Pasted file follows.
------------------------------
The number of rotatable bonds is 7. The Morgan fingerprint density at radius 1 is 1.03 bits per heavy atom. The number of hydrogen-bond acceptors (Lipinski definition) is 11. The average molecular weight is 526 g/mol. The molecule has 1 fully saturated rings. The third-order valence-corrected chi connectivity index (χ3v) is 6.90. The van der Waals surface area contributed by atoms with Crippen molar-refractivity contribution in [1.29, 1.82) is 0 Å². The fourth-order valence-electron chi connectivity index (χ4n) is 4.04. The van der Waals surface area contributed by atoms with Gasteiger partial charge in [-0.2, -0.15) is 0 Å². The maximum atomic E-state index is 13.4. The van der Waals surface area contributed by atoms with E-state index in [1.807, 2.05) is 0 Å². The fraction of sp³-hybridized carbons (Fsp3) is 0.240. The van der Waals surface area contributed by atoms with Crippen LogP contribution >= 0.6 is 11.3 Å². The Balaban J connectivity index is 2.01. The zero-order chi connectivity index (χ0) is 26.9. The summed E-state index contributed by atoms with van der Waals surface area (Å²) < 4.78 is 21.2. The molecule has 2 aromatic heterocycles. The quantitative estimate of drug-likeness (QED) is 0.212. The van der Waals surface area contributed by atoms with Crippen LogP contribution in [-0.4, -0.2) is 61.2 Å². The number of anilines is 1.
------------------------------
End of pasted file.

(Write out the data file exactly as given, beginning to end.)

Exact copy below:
The number of rotatable bonds is 7. The Morgan fingerprint density at radius 1 is 1.03 bits per heavy atom. The number of hydrogen-bond acceptors (Lipinski definition) is 11. The average molecular weight is 526 g/mol. The molecule has 1 fully saturated rings. The third-order valence-corrected chi connectivity index (χ3v) is 6.90. The van der Waals surface area contributed by atoms with Crippen molar-refractivity contribution in [1.29, 1.82) is 0 Å². The fourth-order valence-electron chi connectivity index (χ4n) is 4.04. The van der Waals surface area contributed by atoms with Gasteiger partial charge in [-0.2, -0.15) is 0 Å². The maximum atomic E-state index is 13.4. The van der Waals surface area contributed by atoms with E-state index in [1.807, 2.05) is 0 Å². The fraction of sp³-hybridized carbons (Fsp3) is 0.240. The van der Waals surface area contributed by atoms with Crippen LogP contribution >= 0.6 is 11.3 Å². The Balaban J connectivity index is 2.01. The zero-order chi connectivity index (χ0) is 26.9. The summed E-state index contributed by atoms with van der Waals surface area (Å²) < 4.78 is 21.2. The molecule has 2 aromatic heterocycles. The quantitative estimate of drug-likeness (QED) is 0.212. The van der Waals surface area contributed by atoms with Crippen LogP contribution in [-0.4, -0.2) is 61.2 Å². The number of anilines is 1.